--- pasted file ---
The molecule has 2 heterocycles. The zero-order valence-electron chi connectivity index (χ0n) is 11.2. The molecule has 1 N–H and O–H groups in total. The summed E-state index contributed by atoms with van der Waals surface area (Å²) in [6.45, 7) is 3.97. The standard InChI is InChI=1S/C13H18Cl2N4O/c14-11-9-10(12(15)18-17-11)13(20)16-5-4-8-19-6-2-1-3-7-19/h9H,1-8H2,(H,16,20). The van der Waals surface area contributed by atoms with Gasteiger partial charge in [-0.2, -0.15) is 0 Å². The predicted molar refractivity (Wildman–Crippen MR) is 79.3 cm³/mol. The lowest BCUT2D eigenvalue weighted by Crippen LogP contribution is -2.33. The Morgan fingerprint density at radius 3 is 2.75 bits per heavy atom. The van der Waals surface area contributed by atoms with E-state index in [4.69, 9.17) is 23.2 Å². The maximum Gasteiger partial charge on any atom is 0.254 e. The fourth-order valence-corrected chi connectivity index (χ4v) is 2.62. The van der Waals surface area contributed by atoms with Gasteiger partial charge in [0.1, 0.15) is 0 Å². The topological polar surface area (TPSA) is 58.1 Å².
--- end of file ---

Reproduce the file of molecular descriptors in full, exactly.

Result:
The molecule has 2 heterocycles. The zero-order valence-electron chi connectivity index (χ0n) is 11.2. The molecule has 1 N–H and O–H groups in total. The summed E-state index contributed by atoms with van der Waals surface area (Å²) in [6.45, 7) is 3.97. The standard InChI is InChI=1S/C13H18Cl2N4O/c14-11-9-10(12(15)18-17-11)13(20)16-5-4-8-19-6-2-1-3-7-19/h9H,1-8H2,(H,16,20). The van der Waals surface area contributed by atoms with Gasteiger partial charge in [-0.2, -0.15) is 0 Å². The predicted molar refractivity (Wildman–Crippen MR) is 79.3 cm³/mol. The lowest BCUT2D eigenvalue weighted by Crippen LogP contribution is -2.33. The Morgan fingerprint density at radius 3 is 2.75 bits per heavy atom. The van der Waals surface area contributed by atoms with E-state index in [4.69, 9.17) is 23.2 Å². The maximum Gasteiger partial charge on any atom is 0.254 e. The fourth-order valence-corrected chi connectivity index (χ4v) is 2.62. The van der Waals surface area contributed by atoms with Gasteiger partial charge in [0.1, 0.15) is 0 Å². The topological polar surface area (TPSA) is 58.1 Å².